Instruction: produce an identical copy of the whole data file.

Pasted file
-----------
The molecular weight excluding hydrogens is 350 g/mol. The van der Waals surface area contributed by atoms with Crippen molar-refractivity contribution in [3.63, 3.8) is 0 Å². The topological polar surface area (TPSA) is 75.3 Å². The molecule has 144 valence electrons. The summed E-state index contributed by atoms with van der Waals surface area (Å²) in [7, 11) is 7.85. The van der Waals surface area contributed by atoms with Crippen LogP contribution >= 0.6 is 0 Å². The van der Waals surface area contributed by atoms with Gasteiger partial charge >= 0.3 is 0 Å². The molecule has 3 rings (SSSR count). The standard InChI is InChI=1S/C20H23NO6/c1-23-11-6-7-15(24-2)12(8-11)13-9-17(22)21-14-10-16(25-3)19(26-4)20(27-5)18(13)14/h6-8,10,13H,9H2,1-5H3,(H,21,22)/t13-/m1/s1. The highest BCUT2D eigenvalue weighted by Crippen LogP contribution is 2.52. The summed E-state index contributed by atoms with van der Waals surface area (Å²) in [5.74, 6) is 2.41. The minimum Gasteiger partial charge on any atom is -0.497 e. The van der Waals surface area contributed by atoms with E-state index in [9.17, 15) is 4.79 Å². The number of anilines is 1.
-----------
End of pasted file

The molecular weight excluding hydrogens is 350 g/mol. The van der Waals surface area contributed by atoms with Crippen molar-refractivity contribution in [3.63, 3.8) is 0 Å². The topological polar surface area (TPSA) is 75.3 Å². The molecule has 144 valence electrons. The summed E-state index contributed by atoms with van der Waals surface area (Å²) in [7, 11) is 7.85. The van der Waals surface area contributed by atoms with Crippen LogP contribution >= 0.6 is 0 Å². The van der Waals surface area contributed by atoms with Gasteiger partial charge >= 0.3 is 0 Å². The molecule has 3 rings (SSSR count). The standard InChI is InChI=1S/C20H23NO6/c1-23-11-6-7-15(24-2)12(8-11)13-9-17(22)21-14-10-16(25-3)19(26-4)20(27-5)18(13)14/h6-8,10,13H,9H2,1-5H3,(H,21,22)/t13-/m1/s1. The highest BCUT2D eigenvalue weighted by Crippen LogP contribution is 2.52. The summed E-state index contributed by atoms with van der Waals surface area (Å²) in [5.74, 6) is 2.41. The minimum Gasteiger partial charge on any atom is -0.497 e. The van der Waals surface area contributed by atoms with E-state index in [9.17, 15) is 4.79 Å². The number of anilines is 1.